All Wrapped Up For Xmas

The breeding season here is finally drawing to a close, currently at a total of almost 1700 pups since late October, which means that the colony is still steadily expanding each year, in contrast with many others around the UK. For Amy B and I, it’s been amazing to be back, and Amy H enjoyed her first taste of a long field season. Aside from the tidal surge earlier in the month we were very fortunate with the weather this year – much warmer than last year, and very little in the way of rain. Of course, the seals are likely to have noticed the change, too – the lack of rain means that there were fewer pools available for bathing throughout the season, so it’ll be interesting to see if this was accompanied by changes in behaviour.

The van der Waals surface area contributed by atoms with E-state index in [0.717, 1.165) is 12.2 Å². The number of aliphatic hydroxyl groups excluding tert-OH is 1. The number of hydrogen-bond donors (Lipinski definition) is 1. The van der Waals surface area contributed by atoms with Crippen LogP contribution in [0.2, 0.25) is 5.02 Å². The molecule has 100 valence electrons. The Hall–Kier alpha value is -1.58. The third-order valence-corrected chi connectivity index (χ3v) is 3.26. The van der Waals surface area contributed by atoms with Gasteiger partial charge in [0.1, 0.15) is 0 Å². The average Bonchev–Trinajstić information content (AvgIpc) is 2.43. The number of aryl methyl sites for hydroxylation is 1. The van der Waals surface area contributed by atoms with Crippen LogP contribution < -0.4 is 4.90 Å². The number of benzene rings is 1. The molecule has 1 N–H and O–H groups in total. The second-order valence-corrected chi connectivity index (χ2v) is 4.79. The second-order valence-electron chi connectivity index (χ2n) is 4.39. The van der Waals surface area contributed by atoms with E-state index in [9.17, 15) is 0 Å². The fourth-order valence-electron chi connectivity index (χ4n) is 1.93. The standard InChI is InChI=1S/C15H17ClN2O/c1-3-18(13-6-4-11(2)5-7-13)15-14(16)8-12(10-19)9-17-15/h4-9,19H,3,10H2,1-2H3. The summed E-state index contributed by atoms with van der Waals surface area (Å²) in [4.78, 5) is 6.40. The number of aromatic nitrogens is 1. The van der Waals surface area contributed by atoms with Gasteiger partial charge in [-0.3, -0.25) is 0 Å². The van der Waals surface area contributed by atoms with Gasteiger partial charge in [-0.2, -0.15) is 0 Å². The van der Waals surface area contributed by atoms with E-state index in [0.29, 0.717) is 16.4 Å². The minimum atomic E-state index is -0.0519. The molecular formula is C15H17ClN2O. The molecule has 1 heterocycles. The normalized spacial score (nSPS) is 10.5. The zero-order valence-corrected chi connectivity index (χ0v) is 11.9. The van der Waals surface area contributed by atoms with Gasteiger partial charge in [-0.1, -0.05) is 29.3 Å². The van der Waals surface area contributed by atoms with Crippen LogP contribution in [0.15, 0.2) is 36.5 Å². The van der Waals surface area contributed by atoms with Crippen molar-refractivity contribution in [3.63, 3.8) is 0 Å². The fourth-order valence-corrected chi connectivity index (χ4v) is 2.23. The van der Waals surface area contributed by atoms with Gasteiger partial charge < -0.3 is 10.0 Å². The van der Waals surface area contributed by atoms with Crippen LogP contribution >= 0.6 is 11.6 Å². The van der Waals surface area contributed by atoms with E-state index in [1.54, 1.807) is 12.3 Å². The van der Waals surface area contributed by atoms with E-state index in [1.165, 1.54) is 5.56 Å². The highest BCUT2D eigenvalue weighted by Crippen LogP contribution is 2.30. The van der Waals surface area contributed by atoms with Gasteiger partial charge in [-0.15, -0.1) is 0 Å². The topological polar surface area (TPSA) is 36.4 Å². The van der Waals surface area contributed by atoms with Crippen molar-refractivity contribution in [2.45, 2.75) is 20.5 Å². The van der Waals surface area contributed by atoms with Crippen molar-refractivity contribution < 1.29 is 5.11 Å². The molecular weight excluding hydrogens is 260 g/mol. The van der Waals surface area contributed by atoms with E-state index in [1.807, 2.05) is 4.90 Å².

Looking back at last years’ list of “You know you’re a seal researcher when…“, it’s clear that not too much has changed. We were still greeted by amazing sunrises over the colony most mornings, and by odd looks from people in the shops (the smell of seal does a lot for your social life…). The improved weather meant there was less ice to scrape off the car, but we were left without the excuse of eating chocolate “because it keeps us warm”; despite this chocolate consumption was at an all-time high!

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Sunrise over the colony

As always we felt a bit sad to be leaving, though it was nice to be joined by a small send-off party as I arrived to take down the remaining hide:

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The removals crew arrived early to help out

We hope you have enjoyed reading our ramblings from the field as much as we have enjoyed the research. Be sure to check back for updates every so often; the research group is certain to have some intriguing results from this year and it’ll be interesting to see how the findings from this year sit with those from the previous seasons at this site.

Till next time!

James

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